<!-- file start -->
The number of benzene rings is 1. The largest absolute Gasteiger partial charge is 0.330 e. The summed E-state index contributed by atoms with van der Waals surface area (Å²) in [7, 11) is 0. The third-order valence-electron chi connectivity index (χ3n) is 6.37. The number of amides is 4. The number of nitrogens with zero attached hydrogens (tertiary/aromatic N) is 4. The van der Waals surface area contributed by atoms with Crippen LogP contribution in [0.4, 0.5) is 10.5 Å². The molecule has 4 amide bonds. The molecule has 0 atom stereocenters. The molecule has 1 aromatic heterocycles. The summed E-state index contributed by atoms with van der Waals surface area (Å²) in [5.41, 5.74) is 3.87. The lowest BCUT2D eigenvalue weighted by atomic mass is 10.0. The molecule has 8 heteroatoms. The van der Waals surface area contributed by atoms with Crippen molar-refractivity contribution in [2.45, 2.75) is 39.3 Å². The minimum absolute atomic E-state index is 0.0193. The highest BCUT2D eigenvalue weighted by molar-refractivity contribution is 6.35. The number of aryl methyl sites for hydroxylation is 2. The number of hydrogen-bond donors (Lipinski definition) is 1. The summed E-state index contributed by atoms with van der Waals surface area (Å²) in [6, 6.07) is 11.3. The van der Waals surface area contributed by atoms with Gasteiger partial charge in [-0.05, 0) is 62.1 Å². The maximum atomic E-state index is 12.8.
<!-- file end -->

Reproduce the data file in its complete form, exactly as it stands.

The number of benzene rings is 1. The largest absolute Gasteiger partial charge is 0.330 e. The summed E-state index contributed by atoms with van der Waals surface area (Å²) in [7, 11) is 0. The third-order valence-electron chi connectivity index (χ3n) is 6.37. The number of amides is 4. The number of nitrogens with zero attached hydrogens (tertiary/aromatic N) is 4. The van der Waals surface area contributed by atoms with Crippen LogP contribution in [0.4, 0.5) is 10.5 Å². The molecule has 4 amide bonds. The molecule has 0 atom stereocenters. The molecule has 1 aromatic heterocycles. The summed E-state index contributed by atoms with van der Waals surface area (Å²) in [5.41, 5.74) is 3.87. The lowest BCUT2D eigenvalue weighted by atomic mass is 10.0. The molecule has 8 heteroatoms. The van der Waals surface area contributed by atoms with Crippen molar-refractivity contribution in [2.45, 2.75) is 39.3 Å². The minimum absolute atomic E-state index is 0.0193. The highest BCUT2D eigenvalue weighted by molar-refractivity contribution is 6.35. The number of aryl methyl sites for hydroxylation is 2. The number of hydrogen-bond donors (Lipinski definition) is 1. The summed E-state index contributed by atoms with van der Waals surface area (Å²) in [6, 6.07) is 11.3. The van der Waals surface area contributed by atoms with Gasteiger partial charge in [-0.05, 0) is 62.1 Å². The maximum atomic E-state index is 12.8.